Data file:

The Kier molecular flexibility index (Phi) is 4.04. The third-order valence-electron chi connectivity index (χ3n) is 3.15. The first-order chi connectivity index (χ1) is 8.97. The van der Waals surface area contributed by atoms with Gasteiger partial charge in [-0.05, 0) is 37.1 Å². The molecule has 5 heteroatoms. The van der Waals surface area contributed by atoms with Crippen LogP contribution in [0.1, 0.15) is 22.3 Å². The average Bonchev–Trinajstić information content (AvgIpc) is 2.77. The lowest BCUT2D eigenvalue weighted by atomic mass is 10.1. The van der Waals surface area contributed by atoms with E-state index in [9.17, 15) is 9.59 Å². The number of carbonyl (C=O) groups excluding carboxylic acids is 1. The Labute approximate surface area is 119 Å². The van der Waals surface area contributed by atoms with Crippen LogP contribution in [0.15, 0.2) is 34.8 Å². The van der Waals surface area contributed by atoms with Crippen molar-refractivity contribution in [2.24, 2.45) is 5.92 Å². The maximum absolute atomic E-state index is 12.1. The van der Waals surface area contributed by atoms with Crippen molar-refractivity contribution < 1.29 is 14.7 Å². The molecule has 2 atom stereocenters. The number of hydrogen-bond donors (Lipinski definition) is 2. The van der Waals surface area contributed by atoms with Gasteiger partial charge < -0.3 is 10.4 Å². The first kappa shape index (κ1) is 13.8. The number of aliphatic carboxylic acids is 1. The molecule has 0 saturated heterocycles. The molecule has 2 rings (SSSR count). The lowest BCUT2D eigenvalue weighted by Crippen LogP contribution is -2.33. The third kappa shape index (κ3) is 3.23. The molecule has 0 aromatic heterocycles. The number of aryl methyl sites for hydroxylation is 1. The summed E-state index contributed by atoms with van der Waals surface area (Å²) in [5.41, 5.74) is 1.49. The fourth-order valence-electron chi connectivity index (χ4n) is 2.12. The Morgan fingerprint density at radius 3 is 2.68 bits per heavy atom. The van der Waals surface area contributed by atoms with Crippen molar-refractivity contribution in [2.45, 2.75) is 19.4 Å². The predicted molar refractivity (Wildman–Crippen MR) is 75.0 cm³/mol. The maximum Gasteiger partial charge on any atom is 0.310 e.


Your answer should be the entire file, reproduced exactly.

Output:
The Kier molecular flexibility index (Phi) is 4.04. The third-order valence-electron chi connectivity index (χ3n) is 3.15. The first-order chi connectivity index (χ1) is 8.97. The van der Waals surface area contributed by atoms with Gasteiger partial charge in [-0.05, 0) is 37.1 Å². The molecule has 5 heteroatoms. The van der Waals surface area contributed by atoms with Crippen LogP contribution in [0.1, 0.15) is 22.3 Å². The average Bonchev–Trinajstić information content (AvgIpc) is 2.77. The lowest BCUT2D eigenvalue weighted by atomic mass is 10.1. The van der Waals surface area contributed by atoms with E-state index in [9.17, 15) is 9.59 Å². The number of carbonyl (C=O) groups excluding carboxylic acids is 1. The Labute approximate surface area is 119 Å². The van der Waals surface area contributed by atoms with Crippen LogP contribution in [0.15, 0.2) is 34.8 Å². The van der Waals surface area contributed by atoms with Crippen molar-refractivity contribution in [2.24, 2.45) is 5.92 Å². The maximum absolute atomic E-state index is 12.1. The van der Waals surface area contributed by atoms with Crippen molar-refractivity contribution < 1.29 is 14.7 Å². The molecule has 2 atom stereocenters. The number of hydrogen-bond donors (Lipinski definition) is 2. The van der Waals surface area contributed by atoms with Gasteiger partial charge < -0.3 is 10.4 Å². The first kappa shape index (κ1) is 13.8. The number of aliphatic carboxylic acids is 1. The molecule has 0 saturated heterocycles. The molecule has 2 rings (SSSR count). The lowest BCUT2D eigenvalue weighted by Crippen LogP contribution is -2.33. The third kappa shape index (κ3) is 3.23. The molecule has 0 aromatic heterocycles. The number of aryl methyl sites for hydroxylation is 1. The summed E-state index contributed by atoms with van der Waals surface area (Å²) in [5.41, 5.74) is 1.49. The fourth-order valence-electron chi connectivity index (χ4n) is 2.12. The Morgan fingerprint density at radius 3 is 2.68 bits per heavy atom. The van der Waals surface area contributed by atoms with Crippen molar-refractivity contribution in [2.45, 2.75) is 19.4 Å². The predicted molar refractivity (Wildman–Crippen MR) is 75.0 cm³/mol. The maximum Gasteiger partial charge on any atom is 0.310 e.